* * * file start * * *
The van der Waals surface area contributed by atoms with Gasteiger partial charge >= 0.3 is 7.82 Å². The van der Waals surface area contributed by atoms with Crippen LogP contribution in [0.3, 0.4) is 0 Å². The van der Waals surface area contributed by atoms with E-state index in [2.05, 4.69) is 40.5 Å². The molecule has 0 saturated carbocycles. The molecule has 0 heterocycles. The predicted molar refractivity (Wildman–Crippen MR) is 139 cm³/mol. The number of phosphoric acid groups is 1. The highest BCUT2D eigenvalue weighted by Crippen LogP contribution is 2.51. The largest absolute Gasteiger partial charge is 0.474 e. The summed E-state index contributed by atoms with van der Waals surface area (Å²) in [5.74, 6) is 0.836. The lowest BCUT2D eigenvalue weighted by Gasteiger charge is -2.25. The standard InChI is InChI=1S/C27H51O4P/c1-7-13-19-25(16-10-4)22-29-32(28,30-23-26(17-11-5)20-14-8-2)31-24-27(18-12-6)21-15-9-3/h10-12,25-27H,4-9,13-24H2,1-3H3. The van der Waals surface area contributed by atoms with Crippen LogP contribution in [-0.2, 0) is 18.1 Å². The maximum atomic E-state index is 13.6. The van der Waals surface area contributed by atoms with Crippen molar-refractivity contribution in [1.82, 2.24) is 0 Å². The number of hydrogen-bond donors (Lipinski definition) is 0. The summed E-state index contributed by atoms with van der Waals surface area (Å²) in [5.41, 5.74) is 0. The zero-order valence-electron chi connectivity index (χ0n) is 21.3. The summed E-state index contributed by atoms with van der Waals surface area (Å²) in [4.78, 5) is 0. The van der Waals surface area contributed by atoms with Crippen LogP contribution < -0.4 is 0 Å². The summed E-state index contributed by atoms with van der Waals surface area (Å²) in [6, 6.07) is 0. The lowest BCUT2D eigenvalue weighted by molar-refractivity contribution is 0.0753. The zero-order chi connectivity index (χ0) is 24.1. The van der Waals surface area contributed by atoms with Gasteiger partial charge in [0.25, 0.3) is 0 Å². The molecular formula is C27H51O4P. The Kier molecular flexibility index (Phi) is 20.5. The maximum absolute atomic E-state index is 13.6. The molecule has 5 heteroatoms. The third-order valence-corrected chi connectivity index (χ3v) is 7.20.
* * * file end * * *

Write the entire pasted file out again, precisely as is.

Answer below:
The van der Waals surface area contributed by atoms with Gasteiger partial charge >= 0.3 is 7.82 Å². The van der Waals surface area contributed by atoms with Crippen LogP contribution in [0.3, 0.4) is 0 Å². The van der Waals surface area contributed by atoms with E-state index in [2.05, 4.69) is 40.5 Å². The molecule has 0 saturated carbocycles. The molecule has 0 heterocycles. The predicted molar refractivity (Wildman–Crippen MR) is 139 cm³/mol. The number of phosphoric acid groups is 1. The highest BCUT2D eigenvalue weighted by Crippen LogP contribution is 2.51. The largest absolute Gasteiger partial charge is 0.474 e. The summed E-state index contributed by atoms with van der Waals surface area (Å²) in [5.74, 6) is 0.836. The lowest BCUT2D eigenvalue weighted by Gasteiger charge is -2.25. The standard InChI is InChI=1S/C27H51O4P/c1-7-13-19-25(16-10-4)22-29-32(28,30-23-26(17-11-5)20-14-8-2)31-24-27(18-12-6)21-15-9-3/h10-12,25-27H,4-9,13-24H2,1-3H3. The van der Waals surface area contributed by atoms with Crippen LogP contribution in [-0.2, 0) is 18.1 Å². The maximum atomic E-state index is 13.6. The van der Waals surface area contributed by atoms with Crippen molar-refractivity contribution in [1.82, 2.24) is 0 Å². The number of hydrogen-bond donors (Lipinski definition) is 0. The summed E-state index contributed by atoms with van der Waals surface area (Å²) in [5.41, 5.74) is 0. The zero-order valence-electron chi connectivity index (χ0n) is 21.3. The summed E-state index contributed by atoms with van der Waals surface area (Å²) in [4.78, 5) is 0. The van der Waals surface area contributed by atoms with Crippen LogP contribution < -0.4 is 0 Å². The summed E-state index contributed by atoms with van der Waals surface area (Å²) in [6, 6.07) is 0. The lowest BCUT2D eigenvalue weighted by molar-refractivity contribution is 0.0753. The zero-order chi connectivity index (χ0) is 24.1. The van der Waals surface area contributed by atoms with Gasteiger partial charge in [0.25, 0.3) is 0 Å². The molecular formula is C27H51O4P. The Kier molecular flexibility index (Phi) is 20.5. The maximum absolute atomic E-state index is 13.6. The molecule has 5 heteroatoms. The third-order valence-corrected chi connectivity index (χ3v) is 7.20.